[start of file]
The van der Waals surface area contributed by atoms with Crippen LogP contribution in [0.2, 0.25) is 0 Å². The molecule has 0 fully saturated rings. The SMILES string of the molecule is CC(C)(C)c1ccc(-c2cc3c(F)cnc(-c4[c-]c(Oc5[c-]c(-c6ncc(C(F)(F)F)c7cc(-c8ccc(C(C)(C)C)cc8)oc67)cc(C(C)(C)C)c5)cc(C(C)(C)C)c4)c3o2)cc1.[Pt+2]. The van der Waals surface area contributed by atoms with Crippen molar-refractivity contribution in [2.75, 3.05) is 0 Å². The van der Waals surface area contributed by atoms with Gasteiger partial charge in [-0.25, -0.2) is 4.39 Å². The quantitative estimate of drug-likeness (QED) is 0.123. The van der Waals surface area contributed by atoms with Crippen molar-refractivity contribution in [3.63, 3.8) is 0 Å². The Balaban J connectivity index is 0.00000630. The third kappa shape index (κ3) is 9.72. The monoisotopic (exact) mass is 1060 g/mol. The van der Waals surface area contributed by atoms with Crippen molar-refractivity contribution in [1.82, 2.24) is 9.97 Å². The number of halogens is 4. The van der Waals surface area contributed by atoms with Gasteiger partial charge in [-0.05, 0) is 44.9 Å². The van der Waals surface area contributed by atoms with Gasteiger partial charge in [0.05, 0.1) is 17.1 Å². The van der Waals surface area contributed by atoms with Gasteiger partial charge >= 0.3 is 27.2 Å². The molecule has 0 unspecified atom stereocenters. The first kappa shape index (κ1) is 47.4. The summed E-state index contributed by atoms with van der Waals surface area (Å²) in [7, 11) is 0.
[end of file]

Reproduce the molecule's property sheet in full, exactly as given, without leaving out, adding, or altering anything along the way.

The van der Waals surface area contributed by atoms with Crippen LogP contribution in [0.2, 0.25) is 0 Å². The molecule has 0 fully saturated rings. The SMILES string of the molecule is CC(C)(C)c1ccc(-c2cc3c(F)cnc(-c4[c-]c(Oc5[c-]c(-c6ncc(C(F)(F)F)c7cc(-c8ccc(C(C)(C)C)cc8)oc67)cc(C(C)(C)C)c5)cc(C(C)(C)C)c4)c3o2)cc1.[Pt+2]. The van der Waals surface area contributed by atoms with Crippen molar-refractivity contribution in [2.75, 3.05) is 0 Å². The van der Waals surface area contributed by atoms with Gasteiger partial charge in [-0.25, -0.2) is 4.39 Å². The quantitative estimate of drug-likeness (QED) is 0.123. The van der Waals surface area contributed by atoms with Crippen molar-refractivity contribution in [3.63, 3.8) is 0 Å². The Balaban J connectivity index is 0.00000630. The third kappa shape index (κ3) is 9.72. The monoisotopic (exact) mass is 1060 g/mol. The van der Waals surface area contributed by atoms with Crippen molar-refractivity contribution in [1.82, 2.24) is 9.97 Å². The number of halogens is 4. The van der Waals surface area contributed by atoms with Gasteiger partial charge in [-0.05, 0) is 44.9 Å². The van der Waals surface area contributed by atoms with Gasteiger partial charge in [0.05, 0.1) is 17.1 Å². The van der Waals surface area contributed by atoms with Gasteiger partial charge >= 0.3 is 27.2 Å². The molecule has 0 unspecified atom stereocenters. The first kappa shape index (κ1) is 47.4. The summed E-state index contributed by atoms with van der Waals surface area (Å²) in [7, 11) is 0.